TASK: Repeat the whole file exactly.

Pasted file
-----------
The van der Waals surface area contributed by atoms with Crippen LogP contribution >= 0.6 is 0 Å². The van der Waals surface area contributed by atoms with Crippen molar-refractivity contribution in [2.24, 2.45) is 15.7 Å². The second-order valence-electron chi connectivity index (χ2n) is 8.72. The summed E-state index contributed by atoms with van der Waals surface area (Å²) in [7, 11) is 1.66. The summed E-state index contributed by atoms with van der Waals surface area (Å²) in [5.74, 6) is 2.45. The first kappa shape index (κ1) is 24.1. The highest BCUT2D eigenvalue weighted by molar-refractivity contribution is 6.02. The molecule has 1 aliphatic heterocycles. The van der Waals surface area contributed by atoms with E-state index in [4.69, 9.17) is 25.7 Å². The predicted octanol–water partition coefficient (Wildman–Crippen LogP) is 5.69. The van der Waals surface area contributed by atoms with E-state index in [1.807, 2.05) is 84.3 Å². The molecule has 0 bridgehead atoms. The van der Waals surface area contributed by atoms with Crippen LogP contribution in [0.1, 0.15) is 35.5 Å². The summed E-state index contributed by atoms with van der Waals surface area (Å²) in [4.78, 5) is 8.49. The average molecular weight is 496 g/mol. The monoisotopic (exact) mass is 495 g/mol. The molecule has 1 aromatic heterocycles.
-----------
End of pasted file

The van der Waals surface area contributed by atoms with Crippen LogP contribution >= 0.6 is 0 Å². The van der Waals surface area contributed by atoms with Crippen molar-refractivity contribution in [2.24, 2.45) is 15.7 Å². The second-order valence-electron chi connectivity index (χ2n) is 8.72. The summed E-state index contributed by atoms with van der Waals surface area (Å²) in [7, 11) is 1.66. The summed E-state index contributed by atoms with van der Waals surface area (Å²) in [5.74, 6) is 2.45. The first kappa shape index (κ1) is 24.1. The highest BCUT2D eigenvalue weighted by molar-refractivity contribution is 6.02. The molecule has 1 aliphatic heterocycles. The van der Waals surface area contributed by atoms with E-state index in [4.69, 9.17) is 25.7 Å². The predicted octanol–water partition coefficient (Wildman–Crippen LogP) is 5.69. The van der Waals surface area contributed by atoms with E-state index in [1.807, 2.05) is 84.3 Å². The molecule has 0 bridgehead atoms. The van der Waals surface area contributed by atoms with Crippen LogP contribution in [0.1, 0.15) is 35.5 Å². The summed E-state index contributed by atoms with van der Waals surface area (Å²) in [4.78, 5) is 8.49. The average molecular weight is 496 g/mol. The monoisotopic (exact) mass is 495 g/mol. The molecule has 1 aromatic heterocycles.